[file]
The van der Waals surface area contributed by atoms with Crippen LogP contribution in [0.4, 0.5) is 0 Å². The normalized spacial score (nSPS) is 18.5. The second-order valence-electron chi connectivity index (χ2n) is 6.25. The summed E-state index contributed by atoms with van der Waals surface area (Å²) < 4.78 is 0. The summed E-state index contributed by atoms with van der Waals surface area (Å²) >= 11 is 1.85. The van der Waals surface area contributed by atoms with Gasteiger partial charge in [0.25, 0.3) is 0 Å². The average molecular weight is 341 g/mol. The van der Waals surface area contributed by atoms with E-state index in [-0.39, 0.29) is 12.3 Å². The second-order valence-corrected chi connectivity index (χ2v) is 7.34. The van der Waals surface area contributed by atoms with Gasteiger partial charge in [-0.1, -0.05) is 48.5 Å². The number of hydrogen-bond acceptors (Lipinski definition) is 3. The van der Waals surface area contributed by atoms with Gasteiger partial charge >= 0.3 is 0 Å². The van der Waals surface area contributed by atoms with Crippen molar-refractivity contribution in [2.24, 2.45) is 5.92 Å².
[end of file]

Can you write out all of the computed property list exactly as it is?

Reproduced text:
The van der Waals surface area contributed by atoms with Crippen LogP contribution in [0.4, 0.5) is 0 Å². The normalized spacial score (nSPS) is 18.5. The second-order valence-electron chi connectivity index (χ2n) is 6.25. The summed E-state index contributed by atoms with van der Waals surface area (Å²) < 4.78 is 0. The summed E-state index contributed by atoms with van der Waals surface area (Å²) >= 11 is 1.85. The van der Waals surface area contributed by atoms with Gasteiger partial charge in [0.25, 0.3) is 0 Å². The average molecular weight is 341 g/mol. The van der Waals surface area contributed by atoms with E-state index in [-0.39, 0.29) is 12.3 Å². The second-order valence-corrected chi connectivity index (χ2v) is 7.34. The van der Waals surface area contributed by atoms with Gasteiger partial charge in [-0.1, -0.05) is 48.5 Å². The number of hydrogen-bond acceptors (Lipinski definition) is 3. The van der Waals surface area contributed by atoms with Gasteiger partial charge >= 0.3 is 0 Å². The van der Waals surface area contributed by atoms with Crippen molar-refractivity contribution in [2.24, 2.45) is 5.92 Å².